A U.S. professor of physics and scientist, Robert Goddard was a pioneer of controlled, liquid-fueled rocketry. He launched the world's first liquid-fueled rocket on March 16, 1926. From 1930 to 1935, he launched rockets that attained speeds of up to 885 kilometers per hour (km/h) (550 miles per hour (mph)). Though his work in the field was revolutionary, he was sometimes ridiculed for his theories.
Robert Goddard received little scientific support during his lifetime. Eventually, however, he became recognized, along with Tsiolkovsky and Oberth, as one of the fathers of modern rocketry. He was the first not only to recognize the scientific potential behind missiles and space travel but also to bring about the physical design and construction of those ideas.
National Historic Landmark
The Goddard Rocket Launching Site National Historic Landmark commemorates the site of the world's first successful liquid-fueled rocket. It is located on Upland Street in Auburn, Massachusetts within the boundaries of the town-owned Pakachoag Golf Course. The actual launch site is indicated by a granite marker adjacent to the ninth fairway of the golf course. The site was declared a National Historic Landmark in 1966. Dr. Goddard's launch site can still be seen today and is memorialized by a stone monument set on the ninth fairway.
Dr. Robert H. Goddard launched his historic rocket on March 16, 1926, from what was then the Asa Ward Farm. Its 10-foot cylinder reached an altitude of 41 feet, flew for two-and-a-half seconds, and fell to the ground 184 feet from the launching frame. The site was declared a National Historic Landmark in 1966 and is one of only six National Historic Landmarks in Worcester County.
Robert Goddard Timeline
1882 Birth in Worcester, Massachusetts
1900 US Census living with his grandmother
1908 Wrote Old Tech, a musical composition
1908 Graduation from Worcester Polytechnic Institute
1919 A Method of Reaching Extreme Altitudes published
1924 Marriage to Esther Christine Kisk on June 21
1926 First rocket launched from Auburn, Massachusetts on March 16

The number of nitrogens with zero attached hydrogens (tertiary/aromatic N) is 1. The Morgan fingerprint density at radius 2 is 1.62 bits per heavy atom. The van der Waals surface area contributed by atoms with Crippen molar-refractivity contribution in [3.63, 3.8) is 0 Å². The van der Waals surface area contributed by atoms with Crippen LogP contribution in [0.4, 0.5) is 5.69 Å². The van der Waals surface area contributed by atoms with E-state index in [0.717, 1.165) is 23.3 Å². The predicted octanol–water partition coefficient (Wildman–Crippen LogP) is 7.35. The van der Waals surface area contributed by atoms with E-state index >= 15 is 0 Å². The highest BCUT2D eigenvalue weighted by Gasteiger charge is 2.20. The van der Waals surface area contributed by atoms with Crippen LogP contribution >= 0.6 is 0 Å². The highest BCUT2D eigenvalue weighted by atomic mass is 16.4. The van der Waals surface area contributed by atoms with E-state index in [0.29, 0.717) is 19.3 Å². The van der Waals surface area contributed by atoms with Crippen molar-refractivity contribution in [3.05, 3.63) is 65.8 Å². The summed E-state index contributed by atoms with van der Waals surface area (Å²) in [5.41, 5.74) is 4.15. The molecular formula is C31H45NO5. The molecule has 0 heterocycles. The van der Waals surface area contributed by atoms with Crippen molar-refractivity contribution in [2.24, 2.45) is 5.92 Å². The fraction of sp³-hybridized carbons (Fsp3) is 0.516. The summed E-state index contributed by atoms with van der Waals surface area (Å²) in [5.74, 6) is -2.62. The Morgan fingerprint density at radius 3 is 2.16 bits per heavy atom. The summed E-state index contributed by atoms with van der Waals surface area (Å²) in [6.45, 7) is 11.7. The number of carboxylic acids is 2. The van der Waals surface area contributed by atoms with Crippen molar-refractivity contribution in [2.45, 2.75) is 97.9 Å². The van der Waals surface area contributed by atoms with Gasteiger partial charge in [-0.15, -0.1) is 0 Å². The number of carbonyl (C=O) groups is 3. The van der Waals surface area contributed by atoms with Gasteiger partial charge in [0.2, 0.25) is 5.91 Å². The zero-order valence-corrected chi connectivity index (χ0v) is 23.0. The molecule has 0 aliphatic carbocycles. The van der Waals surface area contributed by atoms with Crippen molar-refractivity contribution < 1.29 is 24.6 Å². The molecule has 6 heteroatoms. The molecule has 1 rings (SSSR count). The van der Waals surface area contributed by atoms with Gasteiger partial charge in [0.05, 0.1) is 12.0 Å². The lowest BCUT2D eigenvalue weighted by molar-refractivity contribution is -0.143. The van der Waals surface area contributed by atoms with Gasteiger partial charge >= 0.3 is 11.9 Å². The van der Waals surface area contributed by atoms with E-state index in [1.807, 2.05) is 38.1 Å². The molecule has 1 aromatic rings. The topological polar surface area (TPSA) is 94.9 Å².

1930 Moved to Mescalero Ranch, Roswell, New Mexico
1945 Died in Baltimore, Maryland
When Goddard was a child, he tried making a hot air balloon out of sheets of aluminum. It didn’t work.
While in high school, he tried to compress graphite with hydrogen explosions, he wanted to make diamonds. At this time, he was known to keep a suitcase of TNT in his attic.
While attending WPI, Goddard wrote the school song, which is still used today.
He was sure we’d all be traveling by vacuum tube by 1950
In 1913, Goddard developed tuberculosis. His doctors gave him 2 weeks to live.
He was widely known as “Crazy Bob”
In 1917, while working for the Army, Goddard invented the bazooka. As it was powered by nitro glycerine, the Army needed to modify it for use. It took them 25 years to perfect the design.
Goddard launched 8 rockets in Auburn, including the world’s first liquid fuel rocket, with no publicity. The papers were simply not interested.
When Charles Lindbergh came to visit him, to check him out for funding from the Guggenheims, Bob and Esther Goddard gave him milk and chocolate cake, the only food fit for the most famous man in the world.
After his death, Esther Goddard got 131 patents in her husband’s name, using notes, sketches and photos she found in the house.
Esther became so famous in her own right, going around being sure Goddard was not forgotten, that she had a singular honor bestowed upon her in 1971. Come to the Auburn Historical Museum to see the photo of that event.